Bree Interaction Diagrams have long been one of the major visual design guides for employing and evaluating shakedown in engineering applications. These diagrams provide representations of the realms in which elastoplastic behaviors, including shakedown, are found for a material and structure under variable loads. The creation of these diagrams often relies upon some combination of upper or lower bound shakedown theorems and numerical shakedown limit determination techniques. Part of the utility of these diagrams is that, for a given structure and loading conditions, inspecting them is sufficient to determine whether shakedown will occur or not. The diagrams cannot however, give the designer insight into how the conditions for shakedown are met. This chapter presents some graphical interpretations of one of the common methods for shakedown determination: the use of Melan’s Lower Bound Theorem. The intent is to provide additional insight for designers regarding how shakedown conditions are satisfied. In this way, additional directions for modifying designs to recover shakedown behavior may also be identified. Revisiting this well-established theorem from a graphical and pedagogical approach, also provides a foundation for interdisciplinary innovation. The particular focus is on simple examples that highlight ways in which Melan’s theorem may be applied to shakedown design problems.
Designing materials with exceptional combinations of properties at low weight is a continuous goal in many industries. Cellular (i.e., porous) materials with one or more phases topologically organized in a precisely designed configuration (often denoted as architected materials, or metamaterials) are excellent candidates to reach combinations of properties that are unattainable by existing monolithic materials. Additive manufacturing techniques are perfectly suited to implement the topological complexity that is often required for optimal performance. As beneficial size effects often arise in mechanical and functional properties as dimensions are shrunk to the nanoscale, 2PP becomes an ideal platform to investigate and ultimately fabricate topologically micro-architected and nano-architected materials with truly unique properties. The chapter reviews some notable features of architected materials, surveys commonly available manufacturing approaches, and presents challenges and opportunities for 2PP fabrication.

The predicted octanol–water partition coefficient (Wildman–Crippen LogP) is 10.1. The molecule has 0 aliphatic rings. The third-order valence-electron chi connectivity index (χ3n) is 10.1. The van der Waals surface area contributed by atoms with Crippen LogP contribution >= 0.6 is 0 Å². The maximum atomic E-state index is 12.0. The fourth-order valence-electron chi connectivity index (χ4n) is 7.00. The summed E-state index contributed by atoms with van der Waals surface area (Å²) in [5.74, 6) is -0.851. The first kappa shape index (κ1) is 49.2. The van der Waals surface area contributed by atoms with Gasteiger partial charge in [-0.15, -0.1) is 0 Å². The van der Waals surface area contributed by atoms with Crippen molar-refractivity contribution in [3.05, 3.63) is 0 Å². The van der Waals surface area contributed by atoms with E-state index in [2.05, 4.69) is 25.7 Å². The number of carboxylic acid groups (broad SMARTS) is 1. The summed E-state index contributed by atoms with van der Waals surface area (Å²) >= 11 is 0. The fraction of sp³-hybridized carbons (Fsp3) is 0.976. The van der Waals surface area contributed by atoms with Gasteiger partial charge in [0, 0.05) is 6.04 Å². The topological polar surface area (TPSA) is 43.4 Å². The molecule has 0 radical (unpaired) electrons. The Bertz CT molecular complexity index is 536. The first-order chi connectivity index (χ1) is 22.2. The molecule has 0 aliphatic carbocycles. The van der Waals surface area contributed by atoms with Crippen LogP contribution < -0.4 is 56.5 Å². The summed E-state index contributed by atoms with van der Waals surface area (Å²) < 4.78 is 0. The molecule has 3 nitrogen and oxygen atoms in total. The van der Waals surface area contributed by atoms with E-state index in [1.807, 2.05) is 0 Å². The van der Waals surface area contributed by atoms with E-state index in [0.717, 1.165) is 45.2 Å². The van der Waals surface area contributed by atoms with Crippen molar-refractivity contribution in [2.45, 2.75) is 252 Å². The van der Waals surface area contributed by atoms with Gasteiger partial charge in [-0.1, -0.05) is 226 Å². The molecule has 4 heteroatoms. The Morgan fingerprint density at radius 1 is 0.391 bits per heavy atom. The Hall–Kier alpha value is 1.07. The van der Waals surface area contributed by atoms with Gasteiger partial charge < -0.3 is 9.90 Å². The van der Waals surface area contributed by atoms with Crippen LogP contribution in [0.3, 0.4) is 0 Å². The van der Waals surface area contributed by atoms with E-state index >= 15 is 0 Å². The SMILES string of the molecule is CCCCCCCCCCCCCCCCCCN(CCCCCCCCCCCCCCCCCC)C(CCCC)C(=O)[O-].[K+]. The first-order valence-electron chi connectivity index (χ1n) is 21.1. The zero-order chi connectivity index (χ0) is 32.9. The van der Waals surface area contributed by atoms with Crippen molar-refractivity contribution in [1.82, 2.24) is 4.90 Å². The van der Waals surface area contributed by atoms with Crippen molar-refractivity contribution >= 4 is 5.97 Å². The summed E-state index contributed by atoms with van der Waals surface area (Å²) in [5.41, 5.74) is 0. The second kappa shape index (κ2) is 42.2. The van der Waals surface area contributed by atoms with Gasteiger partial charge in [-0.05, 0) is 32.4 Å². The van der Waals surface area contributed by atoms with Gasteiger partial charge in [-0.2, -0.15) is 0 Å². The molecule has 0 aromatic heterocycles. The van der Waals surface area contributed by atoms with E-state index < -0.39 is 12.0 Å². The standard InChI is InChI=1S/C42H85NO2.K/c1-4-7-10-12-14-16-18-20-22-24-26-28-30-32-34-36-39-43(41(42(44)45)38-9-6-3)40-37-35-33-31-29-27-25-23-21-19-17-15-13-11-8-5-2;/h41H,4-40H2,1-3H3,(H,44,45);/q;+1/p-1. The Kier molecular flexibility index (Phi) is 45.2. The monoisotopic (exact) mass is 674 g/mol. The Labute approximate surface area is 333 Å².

Plasticity theory is the mathematical formalism that describes the constitutive model of a material undergoing permanent deformation upon loading. For polycrystalline metals at low temperature and strain rate, the J2 theory is the simplest adequate model. Classic plasticity theory does not include any explicit length scale, and as a result, the constitutive behavior is independent of the sample dimensions. As the characteristic length of a sample is reduced to the micro (and nano) scale, careful experimental observations clearly reveal the presence of a size effect that is not accounted for by the classical theory. Strain gradient plasticity is a formalism devised to extend plasticity theory to these smaller scales. For most metals, strain gradient plasticity is intended to apply to objects in the range from roughly 100 nm to 100 μm. Above 100 μm, the theory converges with the classical theory and below 100 nm surface and grain boundary effects not accounted for in the theory begin to dominate the behavior. By assuming that the plastic work (or in some theories, the yield strength) depends not only on strain but also on strain gradients (a hypothesis physically grounded in dislocation theory and, in particular, in the notion of geometrically necessary dislocations (GND) associated with incompatibility due to strain gradients), an intrinsic length scale is naturally introduced, allowing the theory to capture size effects. According to most theories, the intrinsic length scale is of the order of the distance between dislocation-clipping obstacles or cellular dislocation structures (typically, submicron to tens of microns). This continuum theory is appropriate for length scales that remain large relative to the distance between dislocations. As the sample length scale is dropped below this level, dislocations must be modeled individually, and discrete dislocations simulations (DSS) are the preferred approach. At even smaller scales, molecular dynamics (MD) becomes the applicable tool. This article presents a brief overview of one of the simplest continuum strain gradient plasticity theories that reduces to the classical J2 theory when the scale of the deformation becomes large compared to the material length scale. This simple theory captures the essence of the experimental trends observed to date regarding size effects in submicron to micron scale plasticity.